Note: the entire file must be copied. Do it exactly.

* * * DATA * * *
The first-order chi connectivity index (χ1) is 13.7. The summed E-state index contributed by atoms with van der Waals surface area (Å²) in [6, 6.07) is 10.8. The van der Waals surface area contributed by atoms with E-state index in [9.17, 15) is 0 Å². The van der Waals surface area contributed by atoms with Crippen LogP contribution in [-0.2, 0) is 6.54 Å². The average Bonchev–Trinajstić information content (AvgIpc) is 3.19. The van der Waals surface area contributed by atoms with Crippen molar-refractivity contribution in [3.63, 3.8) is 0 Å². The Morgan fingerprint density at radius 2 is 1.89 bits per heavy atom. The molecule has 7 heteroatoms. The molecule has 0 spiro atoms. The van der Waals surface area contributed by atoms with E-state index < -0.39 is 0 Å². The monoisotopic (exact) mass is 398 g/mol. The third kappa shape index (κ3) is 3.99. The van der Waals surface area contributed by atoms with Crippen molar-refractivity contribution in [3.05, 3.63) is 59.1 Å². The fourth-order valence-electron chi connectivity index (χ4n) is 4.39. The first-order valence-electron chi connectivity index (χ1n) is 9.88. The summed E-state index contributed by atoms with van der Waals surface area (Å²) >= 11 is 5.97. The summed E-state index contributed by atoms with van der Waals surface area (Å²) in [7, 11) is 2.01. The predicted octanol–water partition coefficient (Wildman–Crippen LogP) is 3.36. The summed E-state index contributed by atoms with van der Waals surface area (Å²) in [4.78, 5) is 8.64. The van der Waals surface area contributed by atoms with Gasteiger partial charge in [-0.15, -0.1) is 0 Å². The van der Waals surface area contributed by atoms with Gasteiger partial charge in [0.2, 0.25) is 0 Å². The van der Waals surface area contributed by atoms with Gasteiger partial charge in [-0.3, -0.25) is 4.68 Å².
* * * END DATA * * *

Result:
The first-order chi connectivity index (χ1) is 13.7. The summed E-state index contributed by atoms with van der Waals surface area (Å²) in [6, 6.07) is 10.8. The van der Waals surface area contributed by atoms with E-state index in [9.17, 15) is 0 Å². The van der Waals surface area contributed by atoms with Crippen LogP contribution in [-0.2, 0) is 6.54 Å². The average Bonchev–Trinajstić information content (AvgIpc) is 3.19. The van der Waals surface area contributed by atoms with Crippen molar-refractivity contribution in [3.63, 3.8) is 0 Å². The Morgan fingerprint density at radius 2 is 1.89 bits per heavy atom. The molecule has 7 heteroatoms. The molecule has 0 spiro atoms. The van der Waals surface area contributed by atoms with E-state index < -0.39 is 0 Å². The monoisotopic (exact) mass is 398 g/mol. The third kappa shape index (κ3) is 3.99. The van der Waals surface area contributed by atoms with Crippen molar-refractivity contribution in [3.05, 3.63) is 59.1 Å². The fourth-order valence-electron chi connectivity index (χ4n) is 4.39. The first-order valence-electron chi connectivity index (χ1n) is 9.88. The summed E-state index contributed by atoms with van der Waals surface area (Å²) >= 11 is 5.97. The summed E-state index contributed by atoms with van der Waals surface area (Å²) in [7, 11) is 2.01. The predicted octanol–water partition coefficient (Wildman–Crippen LogP) is 3.36. The summed E-state index contributed by atoms with van der Waals surface area (Å²) in [4.78, 5) is 8.64. The van der Waals surface area contributed by atoms with Gasteiger partial charge in [-0.15, -0.1) is 0 Å². The van der Waals surface area contributed by atoms with Gasteiger partial charge in [0.2, 0.25) is 0 Å². The van der Waals surface area contributed by atoms with Gasteiger partial charge in [-0.3, -0.25) is 4.68 Å².